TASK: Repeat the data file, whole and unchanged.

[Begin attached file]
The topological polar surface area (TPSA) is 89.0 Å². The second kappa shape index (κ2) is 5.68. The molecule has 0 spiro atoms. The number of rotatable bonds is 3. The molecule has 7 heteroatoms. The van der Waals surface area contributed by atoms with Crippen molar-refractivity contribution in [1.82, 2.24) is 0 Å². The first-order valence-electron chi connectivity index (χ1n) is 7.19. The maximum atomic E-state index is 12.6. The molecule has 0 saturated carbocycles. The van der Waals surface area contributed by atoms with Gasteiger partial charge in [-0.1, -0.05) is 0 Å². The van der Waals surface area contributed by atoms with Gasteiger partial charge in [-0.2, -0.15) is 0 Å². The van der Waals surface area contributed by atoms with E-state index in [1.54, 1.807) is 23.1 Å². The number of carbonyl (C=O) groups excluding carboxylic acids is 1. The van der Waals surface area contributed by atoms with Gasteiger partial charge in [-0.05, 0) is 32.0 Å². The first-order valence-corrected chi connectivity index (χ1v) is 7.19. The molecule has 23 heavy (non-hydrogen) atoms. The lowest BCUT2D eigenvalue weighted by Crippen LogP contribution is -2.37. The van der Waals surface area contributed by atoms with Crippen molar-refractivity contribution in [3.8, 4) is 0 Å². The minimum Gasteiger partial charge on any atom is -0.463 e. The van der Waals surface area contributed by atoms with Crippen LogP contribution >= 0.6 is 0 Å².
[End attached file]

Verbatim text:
The topological polar surface area (TPSA) is 89.0 Å². The second kappa shape index (κ2) is 5.68. The molecule has 0 spiro atoms. The number of rotatable bonds is 3. The molecule has 7 heteroatoms. The van der Waals surface area contributed by atoms with Crippen molar-refractivity contribution in [1.82, 2.24) is 0 Å². The first-order valence-electron chi connectivity index (χ1n) is 7.19. The maximum atomic E-state index is 12.6. The molecule has 0 saturated carbocycles. The van der Waals surface area contributed by atoms with Gasteiger partial charge in [-0.1, -0.05) is 0 Å². The van der Waals surface area contributed by atoms with Gasteiger partial charge in [-0.2, -0.15) is 0 Å². The van der Waals surface area contributed by atoms with E-state index in [1.54, 1.807) is 23.1 Å². The number of carbonyl (C=O) groups excluding carboxylic acids is 1. The van der Waals surface area contributed by atoms with Gasteiger partial charge in [-0.05, 0) is 32.0 Å². The first-order valence-corrected chi connectivity index (χ1v) is 7.19. The molecule has 23 heavy (non-hydrogen) atoms. The lowest BCUT2D eigenvalue weighted by Crippen LogP contribution is -2.37. The van der Waals surface area contributed by atoms with Crippen molar-refractivity contribution in [3.8, 4) is 0 Å². The minimum Gasteiger partial charge on any atom is -0.463 e. The van der Waals surface area contributed by atoms with Crippen LogP contribution >= 0.6 is 0 Å².